California salmon outlook is good for 2015; ominous in the long run: “Reflecting optimism about this year’s abundance of chinook salmon, fishing industry regulators on Wednesday approved the longest commercial season in more than a decade. But the state’s record drought has darkened the long-term outlook for one of California’s most valuable fish. The San Francisco region’s 2015 season will total 139 days between May 1 and Sept. 30, the Pacific Fisheries Management Council decided near the end of a weeklong conference in Rohnert Park. The council also voted to allow 11 days of fishing off Point Reyes National Seashore in October, when the fall-run chinook pass under the Golden Gate Bridge to spawn in the Sacramento River system. … ” Read more from the Santa Cruz Sentinel here: California salmon outlook is good for 2015; ominous in the long run
How almonds became the scapegoat for the California drought: “You may have heard by now that it takes one gallon of water to produce just one almond. And those are considered fighting words in drought-stricken California, which produces 80 percent of the world’s supply of the tasty and nutritious nut. So when almond grower Daniel Bays hears that, he just shakes his head. “Almonds really aren’t more thirsty than any of our other crops, ” says Bays, a third-generation farmer in Westley, Calif. It’s a small farming community about 90 minutes southeast of San Francisco where his family has about 700 acres of almond orchards. They also grow tomatoes, melons, beans, wheat and apricots. … ” Read more from NPR here: How almonds became the scapegoat for the California drought
California’s farmers under attack for heavy water use: “If you tuned in to talk radio in Los Angeles last week, you might have heard some screaming. “The farming industry is using 80 percent of the water, and they’re 2 percent of the economy, justify that!” shouted John Kobylt of KFI radio’s “John and Ken Show.” Kobylt was ripping into Brad Gleason, who manages almond and pistachio operations in California. When Gleason argued that the actual water usage was lower, and that nuts use less water than other California commodities like dairy cattle, Kobylt wasn’t having any of it. … ” Read more from CNBC here: California’s farmers under attack for heavy water use
Californians are facing more cuts and stiffer penalties for ignoring water use restrictions: “The effects of California’s prolonged drought are unfolding quickly, and water managers’ actions to conserve supplies could soon hit the wallets of Southern California’s millions of residents. Metropolitan Water District (MWD), the biggest wholesaler in the state, voted yesterday to cut by 15 percent the allotment of water it gives to its 26 member agencies. Local water authorities will face steep fines for using more. Metropolitan’s board of directors approved the cut starting July 1 for a yearlong period. Exact numbers for different agencies will vary, based on local supply conditions and how much they’ve previously conserved. ... ” Read more from E&E Publishing here: Californians facing more cuts and stiffer penalties for ignoring water use restrictions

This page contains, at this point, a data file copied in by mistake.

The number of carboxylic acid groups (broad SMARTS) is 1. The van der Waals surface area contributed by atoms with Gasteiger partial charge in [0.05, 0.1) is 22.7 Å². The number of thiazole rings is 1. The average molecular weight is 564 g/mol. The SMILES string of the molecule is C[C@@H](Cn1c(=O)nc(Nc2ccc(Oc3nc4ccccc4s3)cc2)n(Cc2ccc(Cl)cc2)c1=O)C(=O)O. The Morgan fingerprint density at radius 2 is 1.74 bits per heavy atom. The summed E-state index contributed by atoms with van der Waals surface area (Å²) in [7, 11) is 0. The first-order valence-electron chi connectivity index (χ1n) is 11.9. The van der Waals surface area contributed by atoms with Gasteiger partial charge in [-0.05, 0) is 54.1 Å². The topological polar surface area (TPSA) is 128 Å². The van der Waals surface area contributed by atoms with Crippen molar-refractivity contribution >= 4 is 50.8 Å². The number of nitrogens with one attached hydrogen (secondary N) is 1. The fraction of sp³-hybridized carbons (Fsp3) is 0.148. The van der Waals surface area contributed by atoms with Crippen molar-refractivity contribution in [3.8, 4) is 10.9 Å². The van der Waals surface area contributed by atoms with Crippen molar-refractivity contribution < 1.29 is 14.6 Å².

Drought’s economic impact ‘limited’: “California’s punishing drought has fallowed farmland and yellowed front lawns, yet it will have little noticeable impact on the state’s overall economy or government revenue, at least in the short term, according to a new report by the Legislature’s nonpartisan fiscal analyst. “While the drought is affecting many Californians and communities in different ways, we currently do not expect the drought to have a significant effect on statewide economic activity or state government revenues,” Tuesday’s report by the Legislative Analyst’s Office read. “That being said, we acknowledge the drought as a risk factor for the state’s economy, especially if its effects worsen or are prolonged.” ... ” Read more from the Modesto Bee here: Drought’s economic impact ‘limited’
10 things to know about water use: “1. Agriculture uses way more water than cities, but not necessarily 80 percent. We hear all the time that growers use 80 percent of California’s water. And state officials do say California’s 9 million acres of farmland consume that much. But that’s 80 percent of human water use. Cities and towns account for the rest. For a long time, that was the dominant way of tallying the state’s water use. But recently, state officials have begun counting environmental uses for water, too ... ” Continue reading at KPCC here: 10 things to know about water use